8. 8. Creating Parent & Subordinate Pages 4). Take your roster of all available A-C first names and add them to the page content in edit mode. 5). Highlight the top name then select the link icon to embed a hyperlink to that student’s respective page. 6). Now click “Or link to existing content.” Find the first student you earlier created a page and link to it. Be sure to check the box indicating “Open link in separate window/tab.” Finally, click “Update.” 7). Repeat this process for all main alphabetical landing parent and subordinate student pages through Z. ADDING ESSAY DRAFTS: As the site owner, only you will have access to adding the essay drafts. When you receive them electronically based on class due date, open each one on your desktop. Highlight all essay text and while in WordPress edit mode on the pertinent student’s page, paste text. Repeat for all students. Allow 30 minutes for a class of twenty.
  9. 9. Add Widgets to Suit Your Class Widgets are found under “Appearance.” Customize these to report which student commented last or most frequently. Use these to report which student page has the most traffic or to create a complete site map of every student page as shown at BlogFellows.WordPress.com. Widgets are shown on all pages except home. Designed to Accompany the New 2014 Book: WordPress for Student Writing Projects Published by Brigantine Media/Compass Publishing, St. Johnsbury, VT
  10. 10. Quality Cohort Discussion: Hero Essay 1. Did the student select a contemporary hero for which much published material exists? 2. Did the student effectively develop a thesis with two of the most prominent hero personality traits melding them to his or her most important societal contribution? 3. Did the student use an authoritative third person voice? 4. Did the student include and attribute the hero’s background 5. Did the student define and defend the hero’s personality traits? 6. Did the student defend the hero’s most important societal contribution? 7. Did the student effectively summarize the essay? Designed to Accompany the New 2014 Book: WordPress for Student Writing Projects Published by Brigantine Media/Compass Publishing, St. Johnsbury, VT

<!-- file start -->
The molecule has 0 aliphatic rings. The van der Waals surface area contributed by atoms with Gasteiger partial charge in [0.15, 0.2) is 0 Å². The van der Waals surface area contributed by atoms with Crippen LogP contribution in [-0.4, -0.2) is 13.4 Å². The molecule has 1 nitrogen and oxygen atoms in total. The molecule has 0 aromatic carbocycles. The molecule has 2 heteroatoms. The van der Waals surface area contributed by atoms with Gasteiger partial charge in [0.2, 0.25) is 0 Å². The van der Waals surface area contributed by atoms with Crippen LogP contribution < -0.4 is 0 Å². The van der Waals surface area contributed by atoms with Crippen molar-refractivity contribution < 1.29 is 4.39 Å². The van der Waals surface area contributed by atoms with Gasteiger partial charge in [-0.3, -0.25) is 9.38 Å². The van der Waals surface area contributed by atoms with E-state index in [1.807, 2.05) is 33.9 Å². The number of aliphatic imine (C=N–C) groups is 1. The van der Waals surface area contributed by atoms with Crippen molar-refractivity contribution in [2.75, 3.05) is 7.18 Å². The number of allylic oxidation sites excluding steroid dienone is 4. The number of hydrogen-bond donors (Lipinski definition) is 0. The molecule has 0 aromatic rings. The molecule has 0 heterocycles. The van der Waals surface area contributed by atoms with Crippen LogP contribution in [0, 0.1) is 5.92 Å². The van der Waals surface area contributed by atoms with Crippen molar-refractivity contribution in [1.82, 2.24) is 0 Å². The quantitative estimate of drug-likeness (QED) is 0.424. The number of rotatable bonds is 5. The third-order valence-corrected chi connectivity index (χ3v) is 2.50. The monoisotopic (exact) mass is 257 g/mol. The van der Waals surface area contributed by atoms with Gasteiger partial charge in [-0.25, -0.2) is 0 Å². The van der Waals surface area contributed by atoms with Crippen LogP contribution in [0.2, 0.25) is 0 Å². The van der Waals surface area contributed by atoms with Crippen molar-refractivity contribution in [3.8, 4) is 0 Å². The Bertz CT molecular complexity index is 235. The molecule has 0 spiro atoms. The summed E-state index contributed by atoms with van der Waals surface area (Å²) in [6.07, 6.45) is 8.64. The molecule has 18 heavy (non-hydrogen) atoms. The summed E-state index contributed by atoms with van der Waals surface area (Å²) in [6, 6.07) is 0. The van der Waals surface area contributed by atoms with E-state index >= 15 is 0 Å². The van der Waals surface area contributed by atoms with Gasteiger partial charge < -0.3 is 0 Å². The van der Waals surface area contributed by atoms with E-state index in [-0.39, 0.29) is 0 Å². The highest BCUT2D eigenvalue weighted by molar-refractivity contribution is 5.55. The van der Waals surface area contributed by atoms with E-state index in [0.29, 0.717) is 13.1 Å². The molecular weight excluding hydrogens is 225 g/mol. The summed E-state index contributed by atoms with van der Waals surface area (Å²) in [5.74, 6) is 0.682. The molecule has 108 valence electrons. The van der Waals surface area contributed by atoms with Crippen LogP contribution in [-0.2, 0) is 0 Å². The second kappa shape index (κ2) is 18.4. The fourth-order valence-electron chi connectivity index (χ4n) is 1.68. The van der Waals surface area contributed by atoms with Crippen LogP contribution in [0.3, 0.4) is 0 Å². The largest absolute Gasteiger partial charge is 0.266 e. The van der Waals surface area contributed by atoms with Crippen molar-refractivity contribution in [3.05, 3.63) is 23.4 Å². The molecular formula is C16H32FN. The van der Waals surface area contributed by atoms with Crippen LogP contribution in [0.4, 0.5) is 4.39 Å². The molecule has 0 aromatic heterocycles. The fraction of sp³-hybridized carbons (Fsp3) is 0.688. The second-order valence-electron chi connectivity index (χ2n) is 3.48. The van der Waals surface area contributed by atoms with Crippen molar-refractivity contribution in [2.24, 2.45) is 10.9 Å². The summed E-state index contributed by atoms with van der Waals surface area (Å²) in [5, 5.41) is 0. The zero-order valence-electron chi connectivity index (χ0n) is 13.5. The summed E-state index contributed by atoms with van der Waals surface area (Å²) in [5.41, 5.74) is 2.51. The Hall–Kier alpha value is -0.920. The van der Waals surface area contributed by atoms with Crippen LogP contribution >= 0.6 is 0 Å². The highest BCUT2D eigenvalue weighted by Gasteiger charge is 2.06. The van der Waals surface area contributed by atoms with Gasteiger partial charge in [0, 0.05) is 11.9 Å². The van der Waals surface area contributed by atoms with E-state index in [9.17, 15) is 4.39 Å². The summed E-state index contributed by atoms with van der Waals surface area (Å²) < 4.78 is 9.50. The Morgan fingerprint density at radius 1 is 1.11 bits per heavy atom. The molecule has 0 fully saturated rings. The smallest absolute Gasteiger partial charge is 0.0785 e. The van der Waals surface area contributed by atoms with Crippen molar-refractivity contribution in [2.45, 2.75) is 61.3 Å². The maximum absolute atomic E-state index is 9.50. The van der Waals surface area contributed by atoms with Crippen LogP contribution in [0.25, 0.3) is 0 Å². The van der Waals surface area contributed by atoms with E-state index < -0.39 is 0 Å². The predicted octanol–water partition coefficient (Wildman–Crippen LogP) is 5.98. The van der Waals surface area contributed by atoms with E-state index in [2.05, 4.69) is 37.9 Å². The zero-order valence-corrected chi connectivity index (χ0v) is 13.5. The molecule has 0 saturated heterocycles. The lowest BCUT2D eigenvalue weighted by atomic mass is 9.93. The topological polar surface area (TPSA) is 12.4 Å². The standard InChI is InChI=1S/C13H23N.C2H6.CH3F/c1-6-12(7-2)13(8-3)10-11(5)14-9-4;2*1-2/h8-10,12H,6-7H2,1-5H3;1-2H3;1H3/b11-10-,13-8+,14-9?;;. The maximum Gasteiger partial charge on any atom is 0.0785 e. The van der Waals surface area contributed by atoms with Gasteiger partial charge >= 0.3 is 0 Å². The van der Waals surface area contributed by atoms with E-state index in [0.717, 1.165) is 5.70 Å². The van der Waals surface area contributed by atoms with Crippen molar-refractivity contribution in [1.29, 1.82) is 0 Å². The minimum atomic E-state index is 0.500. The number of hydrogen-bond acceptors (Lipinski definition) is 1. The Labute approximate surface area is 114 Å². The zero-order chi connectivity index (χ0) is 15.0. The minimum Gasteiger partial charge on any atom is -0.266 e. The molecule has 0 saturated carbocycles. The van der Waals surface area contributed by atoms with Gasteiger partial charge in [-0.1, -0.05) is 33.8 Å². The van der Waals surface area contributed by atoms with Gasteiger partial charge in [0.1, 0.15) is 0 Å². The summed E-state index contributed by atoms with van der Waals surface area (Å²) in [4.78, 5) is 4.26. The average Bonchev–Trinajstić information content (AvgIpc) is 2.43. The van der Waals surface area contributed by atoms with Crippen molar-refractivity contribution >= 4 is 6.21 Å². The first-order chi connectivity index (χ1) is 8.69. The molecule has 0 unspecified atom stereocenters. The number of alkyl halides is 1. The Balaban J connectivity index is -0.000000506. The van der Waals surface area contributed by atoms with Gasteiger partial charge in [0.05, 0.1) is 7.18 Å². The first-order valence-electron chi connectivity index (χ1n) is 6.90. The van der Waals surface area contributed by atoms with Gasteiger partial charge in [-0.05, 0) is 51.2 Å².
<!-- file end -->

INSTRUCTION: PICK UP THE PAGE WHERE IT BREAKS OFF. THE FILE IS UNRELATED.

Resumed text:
11. 11. Contributing to Comments • Encourage quality commenting by visibly posting your own remarks. • Encourage students to pick at least two student essays as well as two peer feedback postings to analyze. If time permits, allow them to analyze more. Designed to Accompany the New 2014 Book: WordPress for Student Writing Projects Published by Brigantine Media/Compass Publishing, St. Johnsbury, VT
  12. 12. Draft Evaluations/Assessments Sample of Common Core tied rubric that can be used to evaluate the essay draft. Another rubric (not shown) also applied to Common Core Writing Standards, is used to evaluate rigorous peer essay analysis collaboration, peer feedback, and visibility. Designed to Accompany the New 2014 Book: WordPress for Student Writing Projects Published by Brigantine Media/Compass Publishing, St. Johnsbury, VT
  13. 13. Draft Evaluations/Assessments Rubrics can be sent back to students electronically, posted to the student’s electronic gradebook, or printed for individual distribution. Designed to Accompany the New 2014 Book: WordPress for Student Writing Projects Published by Brigantine Media/Compass Publishing, St. Johnsbury, VT
  14. 14. Questions? Designed to Accompany the New 2014 Book: WordPress for Student Writing Projects Published by Brigantine Media/Compass Publishing, St. Johnsbury, VT